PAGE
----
• Agoge is a system that forces the boys to fight, steal and kill
  • Spartan a warrior society of 300 years to create the finest warriors the world has evver known.
  • They can’t show any kind of pain or mercy
  • The boys were punished with a rod or a lash as punishment for being caught stealing
  • The boys doesn’t show any sort of remorse when attacking others especially other children

Part 2

list of titles, authors, dates of publication and call numbers.

 

  • Alexander the Great Power as Destiny by Peter Bamm, 1968, DF234.E423
  • Alexander the Great by Ulrich Wilcken, 1932 DF 234.W71
  • Alexander’s Path by Freya Stark 1958 DF234.37.S8 1958b
  • The Campaigns of Alexander by Arrian, 2003, DF234.A773
  • Alexander’s Empire Formulation to Decay, Waldemar Heckel Lawerence Pat Wheatley, 2007,DF234.A496 2007
  • Alexander The Great by Robin Lane Fox , 1974, DF234.F69X 1974
  • Conquest and Empire: The reign of Alexander the Great by A.B. Bosworth,1988,.DF 234.B66 1988,
  • Alexander the Great: The Invisible Enemy by John Maxwell O’Brien,1992,  DF 234. 027 1992,
  • The Empire of Alexander The Great by Professor John Pentland Mahaffy, 1995, DF 234 . M21x 1995
  • Alexander the Great Journey to the End of the Earth by Norman F. Cantor, 2005, DF 234.C26 2005
  • Collected Papers on Alexander the Great by Ernst Badian, 2012, DF 234.B284x 2012
  • Alexander The Great By Baynham, 1998, DF234.B356
  • Alexander The Great By Paul Cartledge, 2004, DF234.C285
  • Alexander The Great: A New History By Wiley-Blackwell, 2009, DF234.A4857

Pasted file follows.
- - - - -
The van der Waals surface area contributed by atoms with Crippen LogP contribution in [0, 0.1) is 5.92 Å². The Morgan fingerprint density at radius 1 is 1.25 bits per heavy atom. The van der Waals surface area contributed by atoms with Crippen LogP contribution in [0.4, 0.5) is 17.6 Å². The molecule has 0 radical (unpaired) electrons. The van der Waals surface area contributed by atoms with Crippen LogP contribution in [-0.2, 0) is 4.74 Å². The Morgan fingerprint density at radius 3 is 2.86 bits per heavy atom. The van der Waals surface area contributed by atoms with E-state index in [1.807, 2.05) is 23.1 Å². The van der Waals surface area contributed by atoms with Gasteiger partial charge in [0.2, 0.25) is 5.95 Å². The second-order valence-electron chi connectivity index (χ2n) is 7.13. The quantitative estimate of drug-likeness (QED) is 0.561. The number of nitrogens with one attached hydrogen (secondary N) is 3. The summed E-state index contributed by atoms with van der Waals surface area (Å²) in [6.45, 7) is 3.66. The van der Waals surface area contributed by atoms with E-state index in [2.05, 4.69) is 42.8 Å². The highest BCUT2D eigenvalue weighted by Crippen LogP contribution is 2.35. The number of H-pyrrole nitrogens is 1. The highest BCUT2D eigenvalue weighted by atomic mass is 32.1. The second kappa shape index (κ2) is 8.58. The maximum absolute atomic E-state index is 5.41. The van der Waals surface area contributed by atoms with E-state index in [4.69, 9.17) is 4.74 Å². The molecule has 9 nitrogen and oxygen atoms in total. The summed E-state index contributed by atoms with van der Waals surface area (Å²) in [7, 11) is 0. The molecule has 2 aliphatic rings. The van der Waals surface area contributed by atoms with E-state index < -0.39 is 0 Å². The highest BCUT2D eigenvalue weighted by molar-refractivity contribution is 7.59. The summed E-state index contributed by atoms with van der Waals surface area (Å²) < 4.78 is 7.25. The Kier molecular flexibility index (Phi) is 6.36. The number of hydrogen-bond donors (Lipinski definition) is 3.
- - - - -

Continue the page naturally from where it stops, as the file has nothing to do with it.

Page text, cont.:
• Alexander’s Heirs By Anson, 2014, DF234.A673

 

The 5 newest books and 10 pages  

  • Alexander’s Heirs By Anson, 2014, DF 234.A673 (pages 11-21)
  • Alexander’s Empire Formulation to Decay, Waldemar Heckel Lawerence Pat Wheatley, 2007,DF234.A496 2007 (Pages 13-23)
  • Alexander the Great Journey to the End of the Earth by Norman F. Cantor, 2005, DF 234.C26 2005 (page 35-45)
  • Alexander The Great: A New History By Wiley-Blackwell, 2009, DF234.A4857 ( pages 7-17)
  • Collected Papers on Alexander the Great by Ernst Badian, 2012, DF 234.B284x 2012 (page 106-116)

Bibliography from Books

  • 1991. Alexander of Macedon 356-323 B.C,: A Historical Biography Berkeley from  Alexander’s Empire Formulation to Decay
  • Green, Peter. Alexander of Macedon: 356-323 B.C, Berkeley: University of California Press, 1974 from Alexander the Great Journey to the End of the Earth
  • 1958  “Alexander The Great and Unity Of Mankind “  Historia 7 :425-44 from Alexander The Great: A New History

All of which is available online.

Alexander of Macedon is available at Brooklyn College as a hard copy and online.

An ideal society is different for everyone because of their surroundings.